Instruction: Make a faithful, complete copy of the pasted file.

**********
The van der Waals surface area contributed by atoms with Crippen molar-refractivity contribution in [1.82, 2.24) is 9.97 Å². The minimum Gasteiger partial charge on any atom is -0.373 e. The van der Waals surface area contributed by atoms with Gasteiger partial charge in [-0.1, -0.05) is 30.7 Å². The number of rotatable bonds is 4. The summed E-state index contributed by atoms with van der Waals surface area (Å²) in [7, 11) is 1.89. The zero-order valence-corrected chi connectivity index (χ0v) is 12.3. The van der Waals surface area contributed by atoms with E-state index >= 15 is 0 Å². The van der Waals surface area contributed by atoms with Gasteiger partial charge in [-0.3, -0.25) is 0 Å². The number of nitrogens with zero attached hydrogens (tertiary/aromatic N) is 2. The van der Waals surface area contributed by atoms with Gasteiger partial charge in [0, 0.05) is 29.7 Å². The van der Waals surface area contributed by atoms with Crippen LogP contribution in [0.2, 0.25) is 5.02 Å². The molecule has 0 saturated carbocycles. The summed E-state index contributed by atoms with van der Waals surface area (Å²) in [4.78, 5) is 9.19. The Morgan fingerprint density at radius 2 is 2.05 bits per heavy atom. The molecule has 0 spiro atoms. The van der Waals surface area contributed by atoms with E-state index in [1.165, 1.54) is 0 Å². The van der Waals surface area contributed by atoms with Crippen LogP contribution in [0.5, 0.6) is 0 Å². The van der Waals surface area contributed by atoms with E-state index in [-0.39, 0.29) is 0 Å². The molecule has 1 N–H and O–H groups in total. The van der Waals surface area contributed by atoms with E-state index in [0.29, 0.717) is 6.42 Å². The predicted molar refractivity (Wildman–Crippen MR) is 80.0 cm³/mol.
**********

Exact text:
The van der Waals surface area contributed by atoms with Crippen molar-refractivity contribution in [1.82, 2.24) is 9.97 Å². The minimum Gasteiger partial charge on any atom is -0.373 e. The van der Waals surface area contributed by atoms with Gasteiger partial charge in [-0.1, -0.05) is 30.7 Å². The number of rotatable bonds is 4. The summed E-state index contributed by atoms with van der Waals surface area (Å²) in [7, 11) is 1.89. The zero-order valence-corrected chi connectivity index (χ0v) is 12.3. The van der Waals surface area contributed by atoms with E-state index >= 15 is 0 Å². The van der Waals surface area contributed by atoms with Gasteiger partial charge in [-0.3, -0.25) is 0 Å². The number of nitrogens with zero attached hydrogens (tertiary/aromatic N) is 2. The van der Waals surface area contributed by atoms with Gasteiger partial charge in [0, 0.05) is 29.7 Å². The van der Waals surface area contributed by atoms with Crippen LogP contribution in [0.2, 0.25) is 5.02 Å². The molecule has 0 saturated carbocycles. The summed E-state index contributed by atoms with van der Waals surface area (Å²) in [4.78, 5) is 9.19. The Morgan fingerprint density at radius 2 is 2.05 bits per heavy atom. The molecule has 0 spiro atoms. The van der Waals surface area contributed by atoms with E-state index in [1.165, 1.54) is 0 Å². The van der Waals surface area contributed by atoms with Crippen LogP contribution in [0.5, 0.6) is 0 Å². The van der Waals surface area contributed by atoms with E-state index in [-0.39, 0.29) is 0 Å². The molecule has 1 N–H and O–H groups in total. The van der Waals surface area contributed by atoms with E-state index in [0.29, 0.717) is 6.42 Å². The predicted molar refractivity (Wildman–Crippen MR) is 80.0 cm³/mol.